The Innovation Imperative

Not so ironically, we need to be more innovative in developing the very policies that encourage business innovation, writes federal Innovation Minister Navdeep Bains. Photo courtesy Innovation, Science and Economic Development Canada


Innovation, fittingly enough, isn’t what it used to be. Before the Fourth Industrial Revolution transformed not just the nature of change but the pace of it, innovation was largely the domain of research and development divisions and design departments. Now, innovation can happen anywhere—it is perpetual, disruptive and demands that governments engage in equally creative and adaptive ways.


Navdeep Bains 

As technological progress continues to shake entire industries, the nature of economies and societies is changing. In this era of disruption, innovation matters. Not only does it improve our quality of life, it is increasingly the key factor that drives productivity, competitiveness and growth. 

The accelerated pace of change means nations need to invest in innovation, talent, and ideas for more inclusive and sustainable growth. The opportunities presented by a disrupted and competitive world are numerous and potentially game changing for Canada. Just think of the possibilities that stem from artificial intelligence (AI) and clean technologies.   

However, the challenge for advanced, leading economies such as ours is how we embrace this change. In addition to having all the right ingredients, we need to foster an innovation mindset to give Canadians the confidence to transcend boundaries and achieve long-term economic and social advantages.  

The bottom line is that the traditional policy prescriptions of the past need to be rethought. In this era, we cannot continue to rely on indirect measures or low tax rates. Not so ironically, we need to be more innovative in developing the very policies that encourage business innovation. Microeconomic policy has to be complemented by macroeconomic policy, with more demand-driven, business-led programs.

Enter our government’s Innovation and Skills Plan. Using a whole-of-government approach, the Plan supports firms at all points along the innovation continuum and Canadians at every stage of their lives. It emphasizes partnerships, brings together industry and academia, and embraces inclusion. 

I know innovation can sometimes seem like an abstract idea, but its effects are very real and the benefits can be seen all around us—whether it is healthier Canadians thanks to advanced surgical technologies or better crop yields thanks to satellites that predict soil conditions with uncommon accuracy. 

There are incredible opportunities around the corner. Canada can plant a flag in any number of new industries. We have emerged as leaders in fields such as artificial intelligence, telecommunications, animation and CGI because of the foresight governments displayed in supporting these industries when they were at their inception. For instance, Canada’s investments in AI in the 1980s successfully attracted world-class researchers and provided the foundation for Canada’s leadership in the sector today.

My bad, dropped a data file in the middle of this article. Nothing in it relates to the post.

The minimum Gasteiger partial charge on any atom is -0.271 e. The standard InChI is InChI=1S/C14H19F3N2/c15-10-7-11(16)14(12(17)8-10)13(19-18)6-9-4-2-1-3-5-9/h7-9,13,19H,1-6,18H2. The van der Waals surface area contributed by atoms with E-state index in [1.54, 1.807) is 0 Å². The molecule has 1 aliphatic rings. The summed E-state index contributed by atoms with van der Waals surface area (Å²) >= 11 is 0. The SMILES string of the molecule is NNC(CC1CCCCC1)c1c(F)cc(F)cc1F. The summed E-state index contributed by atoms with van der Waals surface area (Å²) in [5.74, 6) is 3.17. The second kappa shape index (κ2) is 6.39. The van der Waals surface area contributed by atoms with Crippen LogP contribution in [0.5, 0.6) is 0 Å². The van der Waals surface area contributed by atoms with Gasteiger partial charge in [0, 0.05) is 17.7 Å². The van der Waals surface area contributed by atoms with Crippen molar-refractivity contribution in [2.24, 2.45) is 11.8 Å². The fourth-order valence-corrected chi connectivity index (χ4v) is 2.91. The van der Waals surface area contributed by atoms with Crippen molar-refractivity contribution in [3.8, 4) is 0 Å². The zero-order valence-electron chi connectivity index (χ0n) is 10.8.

Innovation is not limited to high-tech industries, but impacts every sector of the economy. I see it in our energy industry, where low oil prices and a worldwide push to curb fossil fuel use have had an undeniable impact. Economic experts have identified our oil and gas sector as an advanced industry, thanks to its high investments in research and development and a STEM-savvy workforce.

Advanced industries such as these are key to our future. They anchor high-value economies, and present opportunities for global leadership. Furthermore, average wages in these industries are nearly 50 percent higher than the national average.

Industries such as oil and gas or transportation are not dying. They are evolving, growing, and unlocking the potential of innovative technologies to be more competitive and environmentally friendly. For example, we just invested in a partnership between Siemens Canada, New Brunswick Power and Nova Scotia Power that will help improve power delivery to underserved communities in the Maritimes, better integrate renewable energy into the power grid and reduce future electricity costs for consumers.

With such monumental change comes some displacement, too. Those changes require responsive government to guide us through great shifts; to help Canadians identify, prepare for, and succeed at, these jobs of the future. Because really, it is people that win the day. Canada’s biggest competitive advantage is its people. It is not government. It is us, together.

The Innovation and Skills Plan is a real and definitive answer to that question. It will help us navigate the changes already unfolding, and allow us to create a resilient workforce and economy. The Plan, which has received significant support over federal Budgets, including new support in Budget 2019, is about: 1) generating more and better ideas—solutions; to people’s problems; 2) growing and building on those ideas to turn them into successes and jobs; and 3) ensuring Canadians have the tools to benefit directly from these opportunities and this prosperity.